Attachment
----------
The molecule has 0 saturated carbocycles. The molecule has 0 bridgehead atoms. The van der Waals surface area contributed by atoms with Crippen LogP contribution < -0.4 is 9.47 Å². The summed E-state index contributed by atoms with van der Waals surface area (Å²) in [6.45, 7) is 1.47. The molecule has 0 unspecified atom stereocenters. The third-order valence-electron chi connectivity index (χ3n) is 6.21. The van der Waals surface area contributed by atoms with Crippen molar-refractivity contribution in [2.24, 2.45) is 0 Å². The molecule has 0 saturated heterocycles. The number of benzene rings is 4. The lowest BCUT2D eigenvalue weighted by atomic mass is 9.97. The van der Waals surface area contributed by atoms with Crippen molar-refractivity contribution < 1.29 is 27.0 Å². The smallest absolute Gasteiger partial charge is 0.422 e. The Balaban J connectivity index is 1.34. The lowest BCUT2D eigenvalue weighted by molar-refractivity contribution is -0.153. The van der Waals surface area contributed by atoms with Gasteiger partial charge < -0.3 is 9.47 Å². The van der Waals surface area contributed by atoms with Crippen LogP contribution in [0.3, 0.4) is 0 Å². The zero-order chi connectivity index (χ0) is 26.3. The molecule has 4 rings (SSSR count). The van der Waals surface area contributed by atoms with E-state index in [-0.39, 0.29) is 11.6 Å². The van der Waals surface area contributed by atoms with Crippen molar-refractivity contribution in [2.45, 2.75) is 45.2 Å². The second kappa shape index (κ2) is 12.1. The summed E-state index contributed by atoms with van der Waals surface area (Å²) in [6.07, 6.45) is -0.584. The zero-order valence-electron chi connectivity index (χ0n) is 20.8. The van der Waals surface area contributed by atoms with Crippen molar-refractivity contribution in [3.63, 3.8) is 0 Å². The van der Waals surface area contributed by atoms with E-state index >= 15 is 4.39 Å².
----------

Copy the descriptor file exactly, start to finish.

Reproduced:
The molecule has 0 saturated carbocycles. The molecule has 0 bridgehead atoms. The van der Waals surface area contributed by atoms with Crippen LogP contribution < -0.4 is 9.47 Å². The summed E-state index contributed by atoms with van der Waals surface area (Å²) in [6.45, 7) is 1.47. The molecule has 0 unspecified atom stereocenters. The third-order valence-electron chi connectivity index (χ3n) is 6.21. The van der Waals surface area contributed by atoms with Crippen molar-refractivity contribution in [2.24, 2.45) is 0 Å². The molecule has 0 saturated heterocycles. The number of benzene rings is 4. The lowest BCUT2D eigenvalue weighted by atomic mass is 9.97. The van der Waals surface area contributed by atoms with Crippen molar-refractivity contribution < 1.29 is 27.0 Å². The smallest absolute Gasteiger partial charge is 0.422 e. The Balaban J connectivity index is 1.34. The lowest BCUT2D eigenvalue weighted by molar-refractivity contribution is -0.153. The van der Waals surface area contributed by atoms with Gasteiger partial charge < -0.3 is 9.47 Å². The van der Waals surface area contributed by atoms with Crippen LogP contribution in [0.3, 0.4) is 0 Å². The zero-order chi connectivity index (χ0) is 26.3. The molecule has 4 rings (SSSR count). The van der Waals surface area contributed by atoms with E-state index in [-0.39, 0.29) is 11.6 Å². The van der Waals surface area contributed by atoms with Crippen molar-refractivity contribution in [2.45, 2.75) is 45.2 Å². The second kappa shape index (κ2) is 12.1. The summed E-state index contributed by atoms with van der Waals surface area (Å²) in [6.07, 6.45) is -0.584. The zero-order valence-electron chi connectivity index (χ0n) is 20.8. The van der Waals surface area contributed by atoms with Crippen molar-refractivity contribution in [3.63, 3.8) is 0 Å². The van der Waals surface area contributed by atoms with E-state index >= 15 is 4.39 Å².